Improving the management of course information touches on so many stakeholders and processes that it is best thought of as an enterprise-wide undertaking. You will need to have top level commitment to leading the change.
Our detailed guides on process improvement, change management and enterprise architecture offer advice on finding the right approach for your organisation and step-by-step methods for getting started with the various tools and techniques.
The University of Sheffield realised that 'course data is a much bigger area than it first appears'. It undertook a comprehensive process review that brought to light issues in many sub-processes e.g. the lack of central data on accreditation bodies, and data surrounding collaboration and ATAS arrangements1. The university found enterprise architecture approaches useful although long term commitment to enterprise architecture would require considerable resource. Reviewing course information management has helped with KIS and HEAR.
New College Durham also used an enterprise architecture approach. The college realised the need to develop an information management strategy and establish a framework for managing changes to information systems and now has an information asset register and an information projects register. The college learned much about change management and stakeholder communications and is applying the XCRI-CAP standard to all of its mainstream further education offer as well as higher education, continuous professional development and management and professional programmes.
Get your course data right
Universities and colleges are realising that managing their course data effectively is key to managing course information. No amount of investment in business process change or system change will make your organisation efficient and effective if there are fundamental problems with the underlying data.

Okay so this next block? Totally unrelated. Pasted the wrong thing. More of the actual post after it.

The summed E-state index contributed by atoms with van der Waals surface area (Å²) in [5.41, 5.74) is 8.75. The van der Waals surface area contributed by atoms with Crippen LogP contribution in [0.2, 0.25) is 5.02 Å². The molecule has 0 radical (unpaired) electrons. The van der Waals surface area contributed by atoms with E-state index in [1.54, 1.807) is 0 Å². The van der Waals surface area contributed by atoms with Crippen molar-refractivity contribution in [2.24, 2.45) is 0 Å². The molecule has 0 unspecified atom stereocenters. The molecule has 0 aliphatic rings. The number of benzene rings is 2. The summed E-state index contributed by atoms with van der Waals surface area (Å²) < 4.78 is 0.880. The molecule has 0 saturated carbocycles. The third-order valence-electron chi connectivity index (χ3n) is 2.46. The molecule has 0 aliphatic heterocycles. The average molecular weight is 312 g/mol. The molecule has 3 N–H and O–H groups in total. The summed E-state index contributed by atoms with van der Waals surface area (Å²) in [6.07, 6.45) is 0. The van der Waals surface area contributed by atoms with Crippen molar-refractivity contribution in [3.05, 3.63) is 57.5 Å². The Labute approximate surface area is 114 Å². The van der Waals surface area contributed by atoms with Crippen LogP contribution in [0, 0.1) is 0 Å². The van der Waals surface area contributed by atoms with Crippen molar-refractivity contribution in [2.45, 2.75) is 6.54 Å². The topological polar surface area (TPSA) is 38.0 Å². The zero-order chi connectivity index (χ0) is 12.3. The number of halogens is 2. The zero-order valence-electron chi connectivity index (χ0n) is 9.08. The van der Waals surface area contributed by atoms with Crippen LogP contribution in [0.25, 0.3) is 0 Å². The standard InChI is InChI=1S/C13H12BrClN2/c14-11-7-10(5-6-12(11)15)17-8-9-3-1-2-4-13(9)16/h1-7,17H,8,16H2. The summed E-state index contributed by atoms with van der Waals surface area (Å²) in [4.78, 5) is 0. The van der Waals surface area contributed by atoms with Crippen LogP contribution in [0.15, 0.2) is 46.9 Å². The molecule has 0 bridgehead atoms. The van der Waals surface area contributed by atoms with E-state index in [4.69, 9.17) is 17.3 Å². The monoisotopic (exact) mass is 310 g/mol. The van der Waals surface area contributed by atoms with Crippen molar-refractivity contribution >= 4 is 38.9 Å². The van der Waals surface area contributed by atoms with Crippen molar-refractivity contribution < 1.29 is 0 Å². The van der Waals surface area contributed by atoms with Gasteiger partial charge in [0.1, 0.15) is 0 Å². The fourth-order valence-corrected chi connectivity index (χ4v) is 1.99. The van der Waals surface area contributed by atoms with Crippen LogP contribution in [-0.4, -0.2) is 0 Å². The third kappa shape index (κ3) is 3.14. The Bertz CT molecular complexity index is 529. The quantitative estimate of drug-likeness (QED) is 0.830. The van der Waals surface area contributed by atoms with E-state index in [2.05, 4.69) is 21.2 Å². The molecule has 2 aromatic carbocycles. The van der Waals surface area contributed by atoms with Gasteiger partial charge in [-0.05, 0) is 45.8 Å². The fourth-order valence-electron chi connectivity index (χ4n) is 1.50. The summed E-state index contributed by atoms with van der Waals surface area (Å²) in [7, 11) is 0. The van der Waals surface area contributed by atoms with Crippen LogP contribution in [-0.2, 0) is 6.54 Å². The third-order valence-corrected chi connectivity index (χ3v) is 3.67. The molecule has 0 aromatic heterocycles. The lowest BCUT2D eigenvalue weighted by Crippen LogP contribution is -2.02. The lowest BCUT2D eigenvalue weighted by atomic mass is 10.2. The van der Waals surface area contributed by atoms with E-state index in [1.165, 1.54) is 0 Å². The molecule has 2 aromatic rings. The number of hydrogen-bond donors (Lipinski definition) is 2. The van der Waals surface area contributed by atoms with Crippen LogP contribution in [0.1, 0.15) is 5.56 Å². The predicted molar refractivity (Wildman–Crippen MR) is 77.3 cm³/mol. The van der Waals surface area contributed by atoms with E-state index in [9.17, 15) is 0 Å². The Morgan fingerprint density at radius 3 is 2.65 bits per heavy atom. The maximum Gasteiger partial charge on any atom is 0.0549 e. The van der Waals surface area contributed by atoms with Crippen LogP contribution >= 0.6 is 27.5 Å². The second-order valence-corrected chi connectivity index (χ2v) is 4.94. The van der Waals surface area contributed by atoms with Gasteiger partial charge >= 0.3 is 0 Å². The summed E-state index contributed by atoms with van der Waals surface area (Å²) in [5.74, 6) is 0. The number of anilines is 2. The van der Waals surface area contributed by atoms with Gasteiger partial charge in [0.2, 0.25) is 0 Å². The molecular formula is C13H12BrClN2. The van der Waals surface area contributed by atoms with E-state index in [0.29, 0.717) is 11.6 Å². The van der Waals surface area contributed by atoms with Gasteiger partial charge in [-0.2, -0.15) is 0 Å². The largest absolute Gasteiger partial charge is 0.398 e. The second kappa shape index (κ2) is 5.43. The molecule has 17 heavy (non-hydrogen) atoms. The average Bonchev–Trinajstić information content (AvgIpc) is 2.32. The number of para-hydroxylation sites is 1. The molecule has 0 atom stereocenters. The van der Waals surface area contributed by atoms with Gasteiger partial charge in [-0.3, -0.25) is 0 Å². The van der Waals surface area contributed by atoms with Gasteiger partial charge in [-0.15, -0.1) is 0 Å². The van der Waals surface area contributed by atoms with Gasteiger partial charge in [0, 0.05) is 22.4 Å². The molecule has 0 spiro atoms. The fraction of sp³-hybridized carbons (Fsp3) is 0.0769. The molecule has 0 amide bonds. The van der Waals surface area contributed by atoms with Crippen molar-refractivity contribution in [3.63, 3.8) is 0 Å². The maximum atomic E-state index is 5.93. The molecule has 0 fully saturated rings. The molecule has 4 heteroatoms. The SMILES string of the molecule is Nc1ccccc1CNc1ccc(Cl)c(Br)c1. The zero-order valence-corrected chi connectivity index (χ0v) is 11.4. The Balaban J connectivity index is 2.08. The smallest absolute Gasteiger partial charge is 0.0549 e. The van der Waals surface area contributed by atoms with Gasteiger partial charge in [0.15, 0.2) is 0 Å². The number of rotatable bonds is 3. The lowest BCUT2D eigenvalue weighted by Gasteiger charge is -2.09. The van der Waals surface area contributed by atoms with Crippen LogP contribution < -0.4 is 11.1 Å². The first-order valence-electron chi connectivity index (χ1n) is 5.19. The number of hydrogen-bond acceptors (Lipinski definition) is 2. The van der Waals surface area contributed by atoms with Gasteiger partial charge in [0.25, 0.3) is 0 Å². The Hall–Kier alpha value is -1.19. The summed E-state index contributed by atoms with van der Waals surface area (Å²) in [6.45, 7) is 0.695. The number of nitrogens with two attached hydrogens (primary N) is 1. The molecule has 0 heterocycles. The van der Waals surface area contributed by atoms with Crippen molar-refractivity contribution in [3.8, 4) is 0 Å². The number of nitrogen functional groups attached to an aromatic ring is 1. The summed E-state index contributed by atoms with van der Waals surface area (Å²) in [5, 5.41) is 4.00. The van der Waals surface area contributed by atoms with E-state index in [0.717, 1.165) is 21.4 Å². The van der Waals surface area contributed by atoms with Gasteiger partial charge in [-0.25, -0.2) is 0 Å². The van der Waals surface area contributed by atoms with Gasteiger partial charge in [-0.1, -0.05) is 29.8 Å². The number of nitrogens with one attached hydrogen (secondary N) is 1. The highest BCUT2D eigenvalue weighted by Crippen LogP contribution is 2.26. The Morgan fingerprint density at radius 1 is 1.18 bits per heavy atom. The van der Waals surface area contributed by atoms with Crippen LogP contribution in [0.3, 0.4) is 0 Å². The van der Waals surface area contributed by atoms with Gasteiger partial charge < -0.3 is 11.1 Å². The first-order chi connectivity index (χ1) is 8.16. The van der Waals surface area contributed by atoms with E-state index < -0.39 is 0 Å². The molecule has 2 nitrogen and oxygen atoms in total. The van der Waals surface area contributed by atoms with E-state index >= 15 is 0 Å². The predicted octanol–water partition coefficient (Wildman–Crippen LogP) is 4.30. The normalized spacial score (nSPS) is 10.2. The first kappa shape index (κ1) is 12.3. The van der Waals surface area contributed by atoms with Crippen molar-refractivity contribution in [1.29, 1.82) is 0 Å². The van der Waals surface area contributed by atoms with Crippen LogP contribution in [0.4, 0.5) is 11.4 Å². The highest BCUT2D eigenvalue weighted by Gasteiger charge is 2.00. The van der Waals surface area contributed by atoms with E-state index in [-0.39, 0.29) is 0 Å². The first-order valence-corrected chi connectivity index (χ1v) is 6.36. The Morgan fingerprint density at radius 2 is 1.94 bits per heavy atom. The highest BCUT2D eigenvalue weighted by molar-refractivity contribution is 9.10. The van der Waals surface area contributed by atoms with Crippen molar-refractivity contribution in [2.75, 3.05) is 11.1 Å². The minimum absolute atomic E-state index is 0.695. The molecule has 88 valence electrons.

Understanding your data by means of a clear model and a set of definitions, applying recognised standards wherever possible and having a sound data management policy are the key factors driving real organisational efficiency.
"Historically as an organisation we have been application driven, however we have now recognised the need to be more focused on the underlying data. This has been the main learning point for us from this project."
Your data is a valuable asset that will survive many changes of information systems and, most probably, organisational structure as well.
Our detailed guide on managing course information explains the main issues with data management, data models, data definition and data standards. It also gives an introduction to the UK standard for sharing course information, XCRI-CAP (eXchanging Course related Information– Course Advertising Profile).
The XCRI-CAP standard has its roots in course providers need to share information in a standard way. This began as a small reference project, then grew into a larger initiative, which involved universities and colleges from across the further and higher education sectors.
"Data is data – ignore the systems… once the project team stopped concentrating on the system and started looking at the data it was a, relatively, simple matter to take two data streams from separate databases and combine in a manner that was required."
City College Norwich
Select an appropriate course management system
Selecting a course management system is never going to be a simple task and as a team you will need to define your requirements and plan a means of evaluating different options before making any final decisions about what type of system (commercial, in-house, open source etc) would be most suitable for you.
Working through a tried and tested decision making model before selecting a new technology is essential. You may also find it useful to explore the experiences of other universities and colleges and look at the types of tools they used to work with stakeholders throughout this process.
- 1 The Academic Technology Approval Scheme is designed to ensure that those applying for postgraduate study in certain sensitive subjects do not acquire knowledge that could potentially be used in weapons of mass destruction programmes.